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Inaniwa noodles baked in a creamy sauce in a baby pumpkin, draped with grilled cheese, is comfort food luxed up.

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Braised sea cucumber stuffed with shrimp paste and foie gras in abalone sauce.

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Sauteed vegetables served in a pumpkin.

Chinese food dressed up in all its finery

Menu offerings are designed to impress, and are matched by upscale pricing.
Nov 3, 2017 5:50 AM

NEW CHEF

Shang Palace
Shangri-La Hotel Singapore
Orange Grove Road
Tel: 6213-4473/4398
Open daily: Noon to 2.30pm (lunch) and 6pm to 10pm (dinner)

LIKE the youngest child who has to step back while his older siblings get to parade in fresh new clothes for Chinese New Year, Shang Palace has been left relatively untouched even as the Shangri-La lobby outside underwent the hotel equivalent of Korean plastic surgery.

It is not that Shang Palace needs any sprucing up. It is already photo-ready with its deep red plush banquettes, delicate floral wall motifs and opulent feel. It feels so serious and grown up that you are almost compelled to sit up straight and tie any wayward child, if any, to his seat. Even if he is not yours.

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Still, everyone likes new stuff so in lieu of furniture, Shang Palace got itself a fresh chef Mok Kit Keung, recently transplanted from its two Michelin-starred sister in Shangri-La Kowloon.

Shang Palace has never really been the place for a raucous family-style meal. On a weekday, the restaurant is filled with business folk and dignitary-types who look like they are here for an Apec forum rather than some bo lo buns and tete-a-tete. So, think Chinese food that is dressed up in all its finery too - a little fussy and elaborate, designed to impress rather than make you feel at home. The pricing is upscale too, with chef Mok's hit list of signature dishes priced mostly above S$40 for single-person servings.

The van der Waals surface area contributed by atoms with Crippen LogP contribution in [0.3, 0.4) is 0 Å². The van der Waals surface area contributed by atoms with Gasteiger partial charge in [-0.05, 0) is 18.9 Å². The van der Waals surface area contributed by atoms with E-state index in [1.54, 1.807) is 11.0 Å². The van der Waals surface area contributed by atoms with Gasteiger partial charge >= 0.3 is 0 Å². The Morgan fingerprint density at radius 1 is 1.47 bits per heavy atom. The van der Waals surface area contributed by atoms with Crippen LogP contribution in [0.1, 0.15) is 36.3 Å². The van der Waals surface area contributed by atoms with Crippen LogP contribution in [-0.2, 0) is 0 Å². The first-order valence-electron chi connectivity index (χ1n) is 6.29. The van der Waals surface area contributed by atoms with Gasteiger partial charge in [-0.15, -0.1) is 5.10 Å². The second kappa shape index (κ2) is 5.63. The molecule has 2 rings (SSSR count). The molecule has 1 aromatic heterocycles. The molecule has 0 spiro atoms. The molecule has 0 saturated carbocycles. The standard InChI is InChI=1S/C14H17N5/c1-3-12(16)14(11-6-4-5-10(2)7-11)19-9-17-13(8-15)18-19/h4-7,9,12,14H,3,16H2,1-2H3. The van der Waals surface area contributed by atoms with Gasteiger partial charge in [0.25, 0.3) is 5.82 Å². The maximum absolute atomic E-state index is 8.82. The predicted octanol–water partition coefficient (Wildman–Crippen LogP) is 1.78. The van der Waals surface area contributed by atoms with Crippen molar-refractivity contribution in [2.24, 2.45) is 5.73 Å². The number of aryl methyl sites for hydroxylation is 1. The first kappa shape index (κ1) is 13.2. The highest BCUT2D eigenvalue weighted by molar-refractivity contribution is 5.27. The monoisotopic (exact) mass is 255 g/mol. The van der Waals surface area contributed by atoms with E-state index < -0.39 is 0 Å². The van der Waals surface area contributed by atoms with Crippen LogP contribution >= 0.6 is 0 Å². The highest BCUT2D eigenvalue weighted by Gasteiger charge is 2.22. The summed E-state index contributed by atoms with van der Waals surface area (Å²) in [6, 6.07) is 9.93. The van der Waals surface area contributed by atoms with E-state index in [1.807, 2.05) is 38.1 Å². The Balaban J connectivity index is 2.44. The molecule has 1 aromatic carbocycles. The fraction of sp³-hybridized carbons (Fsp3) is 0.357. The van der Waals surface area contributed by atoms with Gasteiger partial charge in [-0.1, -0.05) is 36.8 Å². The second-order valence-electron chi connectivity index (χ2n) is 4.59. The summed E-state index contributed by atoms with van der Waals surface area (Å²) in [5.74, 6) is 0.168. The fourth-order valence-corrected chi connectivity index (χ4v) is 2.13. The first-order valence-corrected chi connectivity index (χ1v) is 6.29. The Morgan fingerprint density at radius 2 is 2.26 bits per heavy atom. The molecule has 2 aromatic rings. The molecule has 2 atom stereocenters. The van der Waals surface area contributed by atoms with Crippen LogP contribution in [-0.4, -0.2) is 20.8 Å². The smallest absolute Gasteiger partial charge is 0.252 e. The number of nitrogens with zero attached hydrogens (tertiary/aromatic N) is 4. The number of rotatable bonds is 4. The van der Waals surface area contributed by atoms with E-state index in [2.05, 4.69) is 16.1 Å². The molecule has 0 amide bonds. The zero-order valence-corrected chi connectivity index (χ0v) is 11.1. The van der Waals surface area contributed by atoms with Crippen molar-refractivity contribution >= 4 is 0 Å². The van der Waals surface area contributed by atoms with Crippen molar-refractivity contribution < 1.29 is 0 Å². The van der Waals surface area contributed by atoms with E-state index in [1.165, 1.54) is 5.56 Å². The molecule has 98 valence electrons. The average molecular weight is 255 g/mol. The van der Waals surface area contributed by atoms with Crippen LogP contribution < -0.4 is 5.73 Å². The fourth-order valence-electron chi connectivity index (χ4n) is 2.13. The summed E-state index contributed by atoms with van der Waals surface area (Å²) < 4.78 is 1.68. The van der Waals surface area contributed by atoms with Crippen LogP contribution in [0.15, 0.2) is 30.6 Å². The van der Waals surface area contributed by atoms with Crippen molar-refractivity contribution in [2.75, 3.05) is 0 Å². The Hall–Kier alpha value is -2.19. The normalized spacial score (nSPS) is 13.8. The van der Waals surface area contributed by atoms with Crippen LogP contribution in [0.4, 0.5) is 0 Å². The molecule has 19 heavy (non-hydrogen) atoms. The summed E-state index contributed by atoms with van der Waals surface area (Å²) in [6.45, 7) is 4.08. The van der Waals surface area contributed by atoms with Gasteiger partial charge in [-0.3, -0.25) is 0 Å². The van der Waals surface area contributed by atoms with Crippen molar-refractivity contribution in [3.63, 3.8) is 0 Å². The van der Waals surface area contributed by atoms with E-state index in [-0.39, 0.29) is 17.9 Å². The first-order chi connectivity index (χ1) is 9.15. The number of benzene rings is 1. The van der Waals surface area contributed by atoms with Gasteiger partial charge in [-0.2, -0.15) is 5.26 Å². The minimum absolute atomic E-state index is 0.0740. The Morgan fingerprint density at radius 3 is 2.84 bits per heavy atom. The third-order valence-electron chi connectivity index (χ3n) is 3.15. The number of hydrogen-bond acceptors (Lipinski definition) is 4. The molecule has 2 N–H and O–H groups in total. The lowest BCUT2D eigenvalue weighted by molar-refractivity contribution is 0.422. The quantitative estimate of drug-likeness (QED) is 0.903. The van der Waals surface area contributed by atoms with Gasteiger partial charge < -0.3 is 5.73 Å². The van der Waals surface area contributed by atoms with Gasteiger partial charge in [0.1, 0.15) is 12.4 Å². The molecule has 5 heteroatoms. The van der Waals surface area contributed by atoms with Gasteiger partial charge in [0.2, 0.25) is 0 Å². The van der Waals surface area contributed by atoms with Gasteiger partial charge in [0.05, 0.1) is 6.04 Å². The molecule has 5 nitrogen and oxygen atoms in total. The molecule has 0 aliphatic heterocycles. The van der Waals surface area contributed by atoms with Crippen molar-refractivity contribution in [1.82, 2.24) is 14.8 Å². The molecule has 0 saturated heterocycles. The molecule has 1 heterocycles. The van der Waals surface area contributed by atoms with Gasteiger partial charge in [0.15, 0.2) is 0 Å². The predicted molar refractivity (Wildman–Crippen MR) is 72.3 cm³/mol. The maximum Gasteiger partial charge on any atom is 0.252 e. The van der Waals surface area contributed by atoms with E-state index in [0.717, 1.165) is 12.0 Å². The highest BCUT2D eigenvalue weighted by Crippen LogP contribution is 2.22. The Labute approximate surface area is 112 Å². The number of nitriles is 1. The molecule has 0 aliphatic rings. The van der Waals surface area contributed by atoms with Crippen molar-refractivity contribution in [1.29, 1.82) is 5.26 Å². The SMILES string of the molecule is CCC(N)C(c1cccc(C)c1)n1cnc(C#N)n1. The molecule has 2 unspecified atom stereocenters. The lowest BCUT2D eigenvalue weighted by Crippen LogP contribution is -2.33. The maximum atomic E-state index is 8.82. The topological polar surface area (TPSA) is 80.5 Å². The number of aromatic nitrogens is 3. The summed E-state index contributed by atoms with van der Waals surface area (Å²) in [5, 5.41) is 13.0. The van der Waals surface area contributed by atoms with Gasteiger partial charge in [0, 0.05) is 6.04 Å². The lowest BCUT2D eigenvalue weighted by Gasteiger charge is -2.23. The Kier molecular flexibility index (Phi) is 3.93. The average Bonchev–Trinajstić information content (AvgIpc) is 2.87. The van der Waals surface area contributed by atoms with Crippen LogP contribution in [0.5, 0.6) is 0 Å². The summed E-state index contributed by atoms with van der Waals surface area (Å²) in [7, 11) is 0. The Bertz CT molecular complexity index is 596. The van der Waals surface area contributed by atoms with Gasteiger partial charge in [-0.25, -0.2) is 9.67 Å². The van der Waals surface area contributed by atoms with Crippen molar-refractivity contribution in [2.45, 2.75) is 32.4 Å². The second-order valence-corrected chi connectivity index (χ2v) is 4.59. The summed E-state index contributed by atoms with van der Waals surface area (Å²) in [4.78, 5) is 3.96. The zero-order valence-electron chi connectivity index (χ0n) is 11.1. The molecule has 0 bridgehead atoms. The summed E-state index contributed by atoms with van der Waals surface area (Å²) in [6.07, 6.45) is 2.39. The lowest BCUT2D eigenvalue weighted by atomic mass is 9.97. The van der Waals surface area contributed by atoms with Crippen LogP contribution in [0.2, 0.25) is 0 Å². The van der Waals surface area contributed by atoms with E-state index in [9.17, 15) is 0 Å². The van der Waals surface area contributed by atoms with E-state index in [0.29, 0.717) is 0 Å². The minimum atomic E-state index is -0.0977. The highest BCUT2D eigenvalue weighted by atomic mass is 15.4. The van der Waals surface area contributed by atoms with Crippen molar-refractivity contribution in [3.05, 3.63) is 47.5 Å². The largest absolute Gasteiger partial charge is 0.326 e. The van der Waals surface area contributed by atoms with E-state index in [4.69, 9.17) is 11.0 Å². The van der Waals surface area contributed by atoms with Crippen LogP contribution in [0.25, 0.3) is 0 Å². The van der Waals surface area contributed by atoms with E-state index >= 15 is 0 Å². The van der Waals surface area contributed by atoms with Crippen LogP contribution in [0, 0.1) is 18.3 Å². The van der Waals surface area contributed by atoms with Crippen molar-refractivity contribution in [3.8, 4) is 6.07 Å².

At lunch, dimsum is a more value-for-money option, even if it is priced a couple of dollars higher than its counterparts in town. Apart from the usual suspects, there are upstarts such as pretty beetroot and asparagus dumplings (S$8) - very sticky-skinned crystal dumpling stuffed with shredded carrots and slivers of beetroot that give enough colour without its earthy flavour. Shaped like red-tinged fruit with an asparagus stem, they are cute to look at, but we prefer the Teochew-style steamed dumplings (S$7). Also sticky-skinned, the little packages are stuffed with a magic mixture of chives, vegetables, finely mixed meat and crunchy peanuts, so a lot of pleasant chewing is involved.

Thousand-layer radish puffs (S$9) with Parma ham is a misguided attempt to westernise this flaky, light pastry filled with shredded braised turnip. Parma or yunnan ham - it makes no difference in such a tiny quantity apart from vanity. The pastry itself starts out well enough with a fine flaky texture, but finishes off on a pasty note.